Interview with Otto Scharmer by Jonathan Løw
The following is one out of many interviews and articles from the GURUBOOK. In this interview, serial entrepreneur Jonathan Løw interviews Otto Scharmer.
Otto Scharmer (Germany) is a Senior Lecturer at MIT, a Thousand Talents Program Professor at Tsinghua University, Beijing, and co-founder of the Presencing Institute.
Scharmer chairs the MIT IDEAS program for cross-sector innovation that helps leaders to innovative at the level of the whole system. He is the author of ‘Theory-U’, translated into 20 languages, and co-author of ‘Leading from the Emerging Future’.
Jonathan Løw: First and foremost, thank you for taking time to talk to The GuruBook. As editor of the book, I’m naturally grateful. I would like to start by looking at one of The GuruBook’s main themes – authentic leadership. I have read that you believe leaders can train their ability to come closer to their authentic self. Can you explain that a little more closely?
Otto Scharmer: I believe that we, as human beings, are not one person, but two. We are the person, our present self, that we’ve become because of our journey through life – our past. In addition is our future self, which is the highest future potential that one can achieve as a human being.
The essence of authentic leadership in my view is to get these two parts of the self to listen to each other.
All of the great innovators and entrepreneurs that I’ve met are in a constant dialogue with the world and the universe. They are curious and seeking – that means they’re listening to both their present and their future selves.
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One good example of this is “Route 128” – a tech start-up mecca. If you go down Route 128, you will, of course, meet a striving after money, but money isn’t the aim of these companies – it’s just a result of what they do. The people on Route 128 are instead driven by something more profound. Their enthusiasm comes from a curiosity regarding the world and a desire to create another and better future. In many ways, they are authentic leaders.
Does this apply only to the Route 128 environment, or do you see it as a broader trend in the USA today?
Otto Scharmer: It’s quite clearly a broader trend. My experience tells me that what I said before doesn’t just apply to tech entrepreneurs but many young people. I see it in part in the larger mainstream companies and partly in the next generation of leaders in the USA. I’ve met hundreds of promising leaders, some of them just a few years away from top jobs in the American business community. These people have chosen a quite conventional career, but most of them are not satisfied by their choice – they want more out of life.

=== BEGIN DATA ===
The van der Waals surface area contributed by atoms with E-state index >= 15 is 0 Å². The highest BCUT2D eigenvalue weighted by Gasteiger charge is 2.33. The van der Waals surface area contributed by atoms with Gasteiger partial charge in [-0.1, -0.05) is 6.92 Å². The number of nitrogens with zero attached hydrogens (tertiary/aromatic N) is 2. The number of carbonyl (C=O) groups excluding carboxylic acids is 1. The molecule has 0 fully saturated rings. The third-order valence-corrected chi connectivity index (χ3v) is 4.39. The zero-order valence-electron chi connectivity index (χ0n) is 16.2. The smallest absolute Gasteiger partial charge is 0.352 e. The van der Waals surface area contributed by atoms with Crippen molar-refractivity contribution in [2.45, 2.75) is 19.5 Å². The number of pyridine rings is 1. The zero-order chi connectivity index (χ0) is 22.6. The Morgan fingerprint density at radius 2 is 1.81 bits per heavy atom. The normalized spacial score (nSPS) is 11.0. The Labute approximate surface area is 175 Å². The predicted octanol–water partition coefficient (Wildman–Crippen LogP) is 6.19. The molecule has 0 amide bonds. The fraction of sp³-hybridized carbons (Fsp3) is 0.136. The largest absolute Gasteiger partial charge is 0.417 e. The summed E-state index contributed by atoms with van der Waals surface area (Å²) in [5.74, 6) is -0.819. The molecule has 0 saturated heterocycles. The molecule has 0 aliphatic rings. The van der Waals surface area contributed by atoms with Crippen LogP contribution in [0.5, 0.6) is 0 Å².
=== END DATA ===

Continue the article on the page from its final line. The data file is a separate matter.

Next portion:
That longing I’ve seen time and again. These young leaders have a deeper desire to recreate and rethink the world around them. They want to create a history they can be proud of.
the higher they’ve climbed up the internal power ladder, the less meaningful they experience things and the further away they feel from the life they dream about
I teach a subject at MIT that’s called “U-Lab”. There I meet a great many leaders from all over the world who are half-way through their careers, so to speak. When I ask them what they want out of life as a whole, and what has, therefore, brought them to MIT, I always get the same answer from them: “The higher up I get in my organization’s internal hierarchy, the less inspired I feel by what my organization expects of me and wants me to do.”
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What they’re saying, in other words, is that the higher they’ve climbed up the internal power ladder, the less meaningful they experience things and the further away they feel from the life they dream about. They experience a marked separation between their present and future selves – what they’re doing today and who they might be tomorrow.
Why is this a problem?
Otto Scharmer: Just take a look at the statistics. We’re seeing in the USA an explosion in the number of depressions and leaders who burn out or, even worse, commit suicide.
When that’s said, the statistics aren’t just depressing reading. I also see counter-trends and counter-evidence in the form of young entrepreneurs who’ve got rich very quickly and who are now working on new and innovative ways of giving something back. Where the rich in the past typically gave something back in a very conventional way, these newly rich people are more innovative and entrepreneurial in their attempts to make the world a better place.
So if you see this as a strong trend, what does it mean for management tomorrow? In my view, the same books about leadership are written again and again. To be quite honest, there’s not much that’s new in them. Do the points you’re making imply anything substantially new for management tomorrow?